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Pandas/scikit-learn: get_dummies Test/Train Sets

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Pandas/scikit-learn: get_dummies Test/Train Sets

In my time using get_dummies in panda to generate dummy columns for categorical variables to use with scikit-learn, I realized it didn't always work. Here's why.

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I’ve been using panda’s get_dummies function to generate dummy columns for categorical variables to use with scikit-learn, but noticed that it sometimes doesn’t work as I expect.

Prerequisites:

import pandas as pd
import numpy as np
from sklearn import linear_model

Let’s say we have the following training and test sets.

Training set:

train = pd.DataFrame({"letter":["A", "B", "C", "D"], "value": [1, 2, 3, 4]})
X_train = train.drop(["value"], axis=1)
X_train = pd.get_dummies(X_train)
y_train = train["value"]

Test set:

test = pd.DataFrame({"letter":["D", "D", "B", "E"], "value": [4, 5, 7, 19]})
X_test = test.drop(["value"], axis=1)
X_test = pd.get_dummies(X_test)
y_test = test["value"]

Now say we want to train a linear model on our training set and then use it to predict the values in our test set.

Train the model:

lr = linear_model.LinearRegression()
model = lr.fit(X_train, y_train)

Test the model:

model.score(X_test, y_test)
ValueError: shapes (4,3) and (4,) not aligned: 3 (dim 1) != 4 (dim 0)

Hmmm, that didn’t go to plan. If we print X_train and X_test, we might help shed some light.

Checking the train/test datasets:

print(X_train)
   letter_A  letter_B  letter_C  letter_D
0         1         0         0         0
1         0         1         0         0
2         0         0         1         0
3         0         0         0         1


print(X_test)
   letter_B  letter_D  letter_E
0         0         1         0
1         0         1         0
2         1         0         0
3         0         0         1

They do indeed have different shapes and some different column names because the test set contained some values that weren’t present in the training set.

We can fix this by making the ‘letter’ field categorical before we run the get_dummies method over the dataframe. At the moment the field is of type ‘object’:

Column types:

print(train.info)
<class 'pandas.core.frame.DataFrame'>
RangeIndex: 4 entries, 0 to 3
Data columns (total 2 columns):
letter    4 non-null object
value     4 non-null int64
dtypes: int64(1), object(1)
memory usage: 144.0+ bytes

We can fix this by converting the ‘letter’ field to the type ‘category’ and setting the list of allowed values to be the unique set of values in the train/test sets.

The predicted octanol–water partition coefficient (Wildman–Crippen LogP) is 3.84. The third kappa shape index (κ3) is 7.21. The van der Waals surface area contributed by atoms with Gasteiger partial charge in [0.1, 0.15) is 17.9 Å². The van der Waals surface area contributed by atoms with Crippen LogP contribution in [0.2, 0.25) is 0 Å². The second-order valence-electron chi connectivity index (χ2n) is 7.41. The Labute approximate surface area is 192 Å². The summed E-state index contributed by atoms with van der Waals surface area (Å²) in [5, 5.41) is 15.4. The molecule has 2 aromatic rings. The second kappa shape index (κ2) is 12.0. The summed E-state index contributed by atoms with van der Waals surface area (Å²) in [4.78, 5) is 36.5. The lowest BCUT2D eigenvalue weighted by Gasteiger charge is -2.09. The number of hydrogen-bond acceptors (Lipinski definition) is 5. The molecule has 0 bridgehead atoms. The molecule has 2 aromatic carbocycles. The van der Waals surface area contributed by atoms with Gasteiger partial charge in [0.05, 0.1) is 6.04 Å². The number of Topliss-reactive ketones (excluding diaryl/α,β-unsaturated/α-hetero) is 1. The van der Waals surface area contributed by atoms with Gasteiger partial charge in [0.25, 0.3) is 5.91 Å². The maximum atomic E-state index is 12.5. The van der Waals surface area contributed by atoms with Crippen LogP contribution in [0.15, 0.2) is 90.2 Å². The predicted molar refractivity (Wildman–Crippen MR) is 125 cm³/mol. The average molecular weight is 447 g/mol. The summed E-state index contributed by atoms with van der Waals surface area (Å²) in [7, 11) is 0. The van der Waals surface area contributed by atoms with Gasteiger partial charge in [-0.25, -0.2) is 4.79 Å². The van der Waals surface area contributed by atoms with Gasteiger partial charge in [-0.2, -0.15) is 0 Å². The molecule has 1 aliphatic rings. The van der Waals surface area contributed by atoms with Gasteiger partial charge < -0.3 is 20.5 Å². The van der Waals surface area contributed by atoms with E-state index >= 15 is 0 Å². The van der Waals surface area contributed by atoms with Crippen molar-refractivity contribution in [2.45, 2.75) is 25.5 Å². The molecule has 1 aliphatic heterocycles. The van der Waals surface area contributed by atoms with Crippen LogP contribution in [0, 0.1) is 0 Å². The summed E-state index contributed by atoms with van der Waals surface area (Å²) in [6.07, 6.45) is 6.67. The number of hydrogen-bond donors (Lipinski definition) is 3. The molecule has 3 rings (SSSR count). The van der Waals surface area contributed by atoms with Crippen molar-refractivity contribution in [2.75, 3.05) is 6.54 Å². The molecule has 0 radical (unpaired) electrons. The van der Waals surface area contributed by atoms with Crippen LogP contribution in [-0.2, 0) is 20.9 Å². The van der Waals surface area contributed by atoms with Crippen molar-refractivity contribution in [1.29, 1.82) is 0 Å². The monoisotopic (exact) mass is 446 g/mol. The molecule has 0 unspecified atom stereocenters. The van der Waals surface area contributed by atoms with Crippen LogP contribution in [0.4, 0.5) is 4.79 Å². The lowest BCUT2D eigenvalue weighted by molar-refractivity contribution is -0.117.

All allowed values:

all_data = pd.concat((train,test))
for column in all_data.select_dtypes(include=[np.object]).columns:
    print(column, all_data[column].unique())
letter ['A' 'B' 'C' 'D' 'E']

Now let’s update the type of our ‘letter’ field in the train and test dataframes.

Type ‘category’:

all_data = pd.concat((train,test))

for column in all_data.select_dtypes(include=[np.object]).columns:
    train[column] = train[column].astype('category', categories = all_data[column].unique())
    test[column] = test[column].astype('category', categories = all_data[column].unique())

And now if we call get_dummies on either dataframe, we’ll get the same set of columns:

get_dummies, take 2:

X_train = train.drop(["value"], axis=1)
X_train = pd.get_dummies(X_train)
print(X_train)
   letter_A  letter_B  letter_C  letter_D  letter_E
0         1         0         0         0         0
1         0         1         0         0         0
2         0         0         1         0         0
3         0         0         0         1         0


X_test = test.drop(["value"], axis=1)
X_test = pd.get_dummies(X_test)
print(X_train)
   letter_A  letter_B  letter_C  letter_D  letter_E
0         0         0         0         1         0
1         0         0         0         1         0
2         0         1         0         0         0
3         0         0         0         0         1

Great! Now we should be able to train our model and use it against the test set:

Train the model, take 2:

lr = linear_model.LinearRegression()
model = lr.fit(X_train, y_train)

Test the model, take 2:

model.score(X_test, y_test)
-1.0604490500863557

And we’re done!

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Topics:
big data ,python ,pandas ,tutorial

Published at DZone with permission of Mark Needham, DZone MVB. See the original article here.

Opinions expressed by DZone contributors are their own.

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